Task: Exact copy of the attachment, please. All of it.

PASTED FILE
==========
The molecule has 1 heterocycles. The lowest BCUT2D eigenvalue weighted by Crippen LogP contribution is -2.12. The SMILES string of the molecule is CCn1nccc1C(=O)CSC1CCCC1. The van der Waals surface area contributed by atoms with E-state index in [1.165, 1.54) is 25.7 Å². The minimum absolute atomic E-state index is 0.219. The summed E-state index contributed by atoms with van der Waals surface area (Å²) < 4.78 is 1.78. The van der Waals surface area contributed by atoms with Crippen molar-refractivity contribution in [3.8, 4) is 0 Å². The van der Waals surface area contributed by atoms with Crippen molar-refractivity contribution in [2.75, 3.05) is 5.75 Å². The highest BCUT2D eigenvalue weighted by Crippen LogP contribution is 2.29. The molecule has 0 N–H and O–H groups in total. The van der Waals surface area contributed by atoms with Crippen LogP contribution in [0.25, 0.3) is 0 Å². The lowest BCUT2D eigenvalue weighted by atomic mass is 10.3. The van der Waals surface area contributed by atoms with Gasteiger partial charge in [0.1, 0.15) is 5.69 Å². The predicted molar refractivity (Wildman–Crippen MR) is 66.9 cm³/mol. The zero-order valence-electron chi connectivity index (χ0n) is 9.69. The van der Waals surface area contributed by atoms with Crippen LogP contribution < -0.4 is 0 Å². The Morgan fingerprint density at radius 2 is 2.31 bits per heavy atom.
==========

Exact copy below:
The molecule has 1 heterocycles. The lowest BCUT2D eigenvalue weighted by Crippen LogP contribution is -2.12. The SMILES string of the molecule is CCn1nccc1C(=O)CSC1CCCC1. The van der Waals surface area contributed by atoms with E-state index in [1.165, 1.54) is 25.7 Å². The minimum absolute atomic E-state index is 0.219. The summed E-state index contributed by atoms with van der Waals surface area (Å²) < 4.78 is 1.78. The van der Waals surface area contributed by atoms with Crippen molar-refractivity contribution in [3.8, 4) is 0 Å². The van der Waals surface area contributed by atoms with Crippen molar-refractivity contribution in [2.75, 3.05) is 5.75 Å². The highest BCUT2D eigenvalue weighted by Crippen LogP contribution is 2.29. The molecule has 0 N–H and O–H groups in total. The van der Waals surface area contributed by atoms with Crippen LogP contribution in [0.25, 0.3) is 0 Å². The lowest BCUT2D eigenvalue weighted by atomic mass is 10.3. The van der Waals surface area contributed by atoms with Gasteiger partial charge in [0.1, 0.15) is 5.69 Å². The predicted molar refractivity (Wildman–Crippen MR) is 66.9 cm³/mol. The zero-order valence-electron chi connectivity index (χ0n) is 9.69. The van der Waals surface area contributed by atoms with Crippen LogP contribution < -0.4 is 0 Å². The Morgan fingerprint density at radius 2 is 2.31 bits per heavy atom.